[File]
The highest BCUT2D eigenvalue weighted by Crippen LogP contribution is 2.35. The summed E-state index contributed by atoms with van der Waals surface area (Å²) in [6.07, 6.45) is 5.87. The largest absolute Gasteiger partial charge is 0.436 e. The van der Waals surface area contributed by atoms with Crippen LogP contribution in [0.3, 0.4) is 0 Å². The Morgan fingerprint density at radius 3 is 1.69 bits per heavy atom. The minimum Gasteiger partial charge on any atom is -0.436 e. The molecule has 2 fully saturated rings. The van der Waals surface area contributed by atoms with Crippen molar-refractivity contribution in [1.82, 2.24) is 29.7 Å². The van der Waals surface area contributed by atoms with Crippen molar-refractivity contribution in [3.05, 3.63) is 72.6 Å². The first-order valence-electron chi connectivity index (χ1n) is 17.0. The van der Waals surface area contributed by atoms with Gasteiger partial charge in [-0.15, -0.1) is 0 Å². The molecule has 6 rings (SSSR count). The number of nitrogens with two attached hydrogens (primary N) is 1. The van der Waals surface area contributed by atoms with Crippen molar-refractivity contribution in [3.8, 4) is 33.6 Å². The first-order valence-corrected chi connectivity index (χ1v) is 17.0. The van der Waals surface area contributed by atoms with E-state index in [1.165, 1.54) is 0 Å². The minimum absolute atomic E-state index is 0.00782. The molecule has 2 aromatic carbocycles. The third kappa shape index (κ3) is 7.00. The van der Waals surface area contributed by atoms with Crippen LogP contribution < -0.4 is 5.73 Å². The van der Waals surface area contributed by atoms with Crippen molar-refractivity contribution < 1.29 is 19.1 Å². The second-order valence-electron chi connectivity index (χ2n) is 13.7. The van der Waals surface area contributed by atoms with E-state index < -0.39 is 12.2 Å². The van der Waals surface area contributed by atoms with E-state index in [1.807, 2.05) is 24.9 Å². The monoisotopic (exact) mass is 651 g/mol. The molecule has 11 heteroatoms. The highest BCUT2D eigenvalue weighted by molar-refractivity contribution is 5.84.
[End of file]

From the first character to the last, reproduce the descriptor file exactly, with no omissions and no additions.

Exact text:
The highest BCUT2D eigenvalue weighted by Crippen LogP contribution is 2.35. The summed E-state index contributed by atoms with van der Waals surface area (Å²) in [6.07, 6.45) is 5.87. The largest absolute Gasteiger partial charge is 0.436 e. The van der Waals surface area contributed by atoms with Crippen LogP contribution in [0.3, 0.4) is 0 Å². The Morgan fingerprint density at radius 3 is 1.69 bits per heavy atom. The minimum Gasteiger partial charge on any atom is -0.436 e. The molecule has 2 fully saturated rings. The van der Waals surface area contributed by atoms with Crippen molar-refractivity contribution in [1.82, 2.24) is 29.7 Å². The van der Waals surface area contributed by atoms with Crippen molar-refractivity contribution in [3.05, 3.63) is 72.6 Å². The first-order valence-electron chi connectivity index (χ1n) is 17.0. The van der Waals surface area contributed by atoms with Gasteiger partial charge in [-0.15, -0.1) is 0 Å². The molecule has 6 rings (SSSR count). The number of nitrogens with two attached hydrogens (primary N) is 1. The van der Waals surface area contributed by atoms with Crippen molar-refractivity contribution in [3.8, 4) is 33.6 Å². The first-order valence-corrected chi connectivity index (χ1v) is 17.0. The van der Waals surface area contributed by atoms with E-state index in [1.165, 1.54) is 0 Å². The minimum absolute atomic E-state index is 0.00782. The molecule has 2 aromatic carbocycles. The third kappa shape index (κ3) is 7.00. The van der Waals surface area contributed by atoms with Crippen LogP contribution < -0.4 is 5.73 Å². The van der Waals surface area contributed by atoms with Crippen molar-refractivity contribution < 1.29 is 19.1 Å². The second-order valence-electron chi connectivity index (χ2n) is 13.7. The van der Waals surface area contributed by atoms with E-state index < -0.39 is 12.2 Å². The van der Waals surface area contributed by atoms with E-state index in [1.807, 2.05) is 24.9 Å². The monoisotopic (exact) mass is 651 g/mol. The molecule has 11 heteroatoms. The highest BCUT2D eigenvalue weighted by molar-refractivity contribution is 5.84.